Review: 'Fight Club' a two-fisted knockout
October 15, 1999
By Reviewer Paul Clinton
(CNN) -- Raising eyebrows and tempers, "Fight Club" stars Brad Pitt, Edward Norton and Helena Bonham Carter. This film, controversial even before it opened and directed by David Fincher, is based on a 1996 book of the same title by Chuck Palahniuk.
Adapted for the screen by Jim Uhls, the off-center, dark tale explores the world of a group of men who deal with their free-floating rage -- and seething contempt for a possession-obsessed society they feel has made them impotent -- by regularly beating each other to a bloody pulp.
The disenfranchised modern male has been the subject of several Hollywood films. But few have matched the dramatic punch of "Fight Club." This ultraviolent and multilayered film won't be for everyone. But those who see it will have plenty of food for thought for some time to come.
Norton plays the film's narrator, a desperate insomniac in a dead-end job. He's trying to fill his empty life by attending support groups for an unending list of disease victims. The personal pain he finds there gives him a sense of connection and makes him feel alive.
Enter a chain-smoking, disgruntled woman named Marla. She's drowning in mascara and cynicism. Played by Bonham Carter, Marla is also hooked on self-help groups. She and Norton's character compete for faux emotional release. He finds it impossible to cry with another emotional "tourist" in the room.
Brad Pitt plays Tyler Durden, a slick-talking angry male animal who works as a waiter and makes designer bath soap on the side. After seeing this film, you may never again order soup at a restaurant or use boutique soap.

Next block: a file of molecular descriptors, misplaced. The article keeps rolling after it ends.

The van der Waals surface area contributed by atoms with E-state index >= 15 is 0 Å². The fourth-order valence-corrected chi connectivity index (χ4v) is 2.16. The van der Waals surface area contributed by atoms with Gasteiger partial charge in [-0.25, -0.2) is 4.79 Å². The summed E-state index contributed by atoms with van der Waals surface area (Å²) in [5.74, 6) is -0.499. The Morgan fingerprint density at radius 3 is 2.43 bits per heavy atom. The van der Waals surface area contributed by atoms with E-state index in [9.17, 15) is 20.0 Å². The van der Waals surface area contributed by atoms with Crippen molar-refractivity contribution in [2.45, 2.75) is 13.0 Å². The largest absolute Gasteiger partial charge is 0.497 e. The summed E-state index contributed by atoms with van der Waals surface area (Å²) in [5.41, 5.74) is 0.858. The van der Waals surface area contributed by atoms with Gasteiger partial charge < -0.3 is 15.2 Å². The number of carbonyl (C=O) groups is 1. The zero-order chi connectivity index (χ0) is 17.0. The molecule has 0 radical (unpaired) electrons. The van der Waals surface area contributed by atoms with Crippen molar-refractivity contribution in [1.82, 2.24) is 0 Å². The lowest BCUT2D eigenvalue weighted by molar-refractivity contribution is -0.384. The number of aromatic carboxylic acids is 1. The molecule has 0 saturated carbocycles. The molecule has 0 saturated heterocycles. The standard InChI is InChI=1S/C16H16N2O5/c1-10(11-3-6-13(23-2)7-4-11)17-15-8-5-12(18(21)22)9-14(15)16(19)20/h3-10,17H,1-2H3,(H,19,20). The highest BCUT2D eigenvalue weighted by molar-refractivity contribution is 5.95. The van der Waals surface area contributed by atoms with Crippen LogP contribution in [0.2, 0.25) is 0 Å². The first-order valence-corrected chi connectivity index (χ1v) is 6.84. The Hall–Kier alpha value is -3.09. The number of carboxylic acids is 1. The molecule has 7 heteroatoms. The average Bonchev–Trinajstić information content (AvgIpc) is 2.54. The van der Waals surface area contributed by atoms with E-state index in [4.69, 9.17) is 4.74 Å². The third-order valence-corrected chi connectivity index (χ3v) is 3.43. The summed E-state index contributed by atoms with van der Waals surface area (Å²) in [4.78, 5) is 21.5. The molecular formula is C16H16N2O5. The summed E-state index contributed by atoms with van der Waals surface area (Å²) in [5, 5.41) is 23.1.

Dubious circumstances throw the two men together. Over time, Norton's character abandons his uptown existence and surrenders -- borrowing a phrase from George Lucas -- to "the dark side." The two form a fight club to vent their hostilities. Eventually, they attract an army of like-minded followers.
Along the way, Singer takes on a strange attraction for both men. The three embark on a terrifying journey that ends in a mind-boggling conclusion.
Obscure object of desire
It's easy to see how this unconventional and dangerous story attracted Pitt, Norton and Bonham Carter. Combine the intelligent, if at times convoluted, dialogue with the sheer audacity of the main premise, and the results are tantalizing actor bait.
So far Norton has chosen his roles with great care and can now add "Fight Club" to his impressive resumé. Pitt has proved he's not afraid of experimentation, and this time it pays off. As for Bonham Carter, she's reportedly thrilled not to be wearing a corset in a period piece. She's also good in this film.
In "Fight Club" Tyler's message is, "The things you own, end up owning you. It's only after you've lost everything that you're free to do anything. Self-improvement is masturbation. Self-destruction might be the answer." Not cheery thoughts, but this isn't a cheery story.
Decking Mr. Goodbar
This gritty and at times witty, movie -- there are flashes of satanic humor -- isn't for the faint of heart. But Fincher has crafted a thought-provoking film. And while it's violent, it's not gratuitously so. In the hands of other directors -- say John Woo or Michael Bay, whose fondness for testosterone-soaked action are widely considered a given -- this movie might have been insufferable.
But Fincher makes his point while walking the thin line between enough and too much. No doubt, others will disagree with that statement.
Fincher worked with Pitt in another dark and disturbing film, "Seven" (1995), and he also brought us that homage to paranoia, "The Game" in 1997, with Michael Douglas. Those films turn out to have been perfect training for his remarkable work here in "Fight Club."
We were taught by Gordon Gekko, a Douglas character in Oliver Stone's 1987 "Wall Street," that "greed is good." Whoever has the most toys at the end wins.
"Fight Club," in a surprise conclusion, makes the opposite point, if in a bloody idiom, about men's frustration and rage at a homogeneous society fueled by consumerism.
"Fight Club" is rated R for sexuality, language and disturbing and graphic depiction of violent anti-social behavior. 139 minutes.
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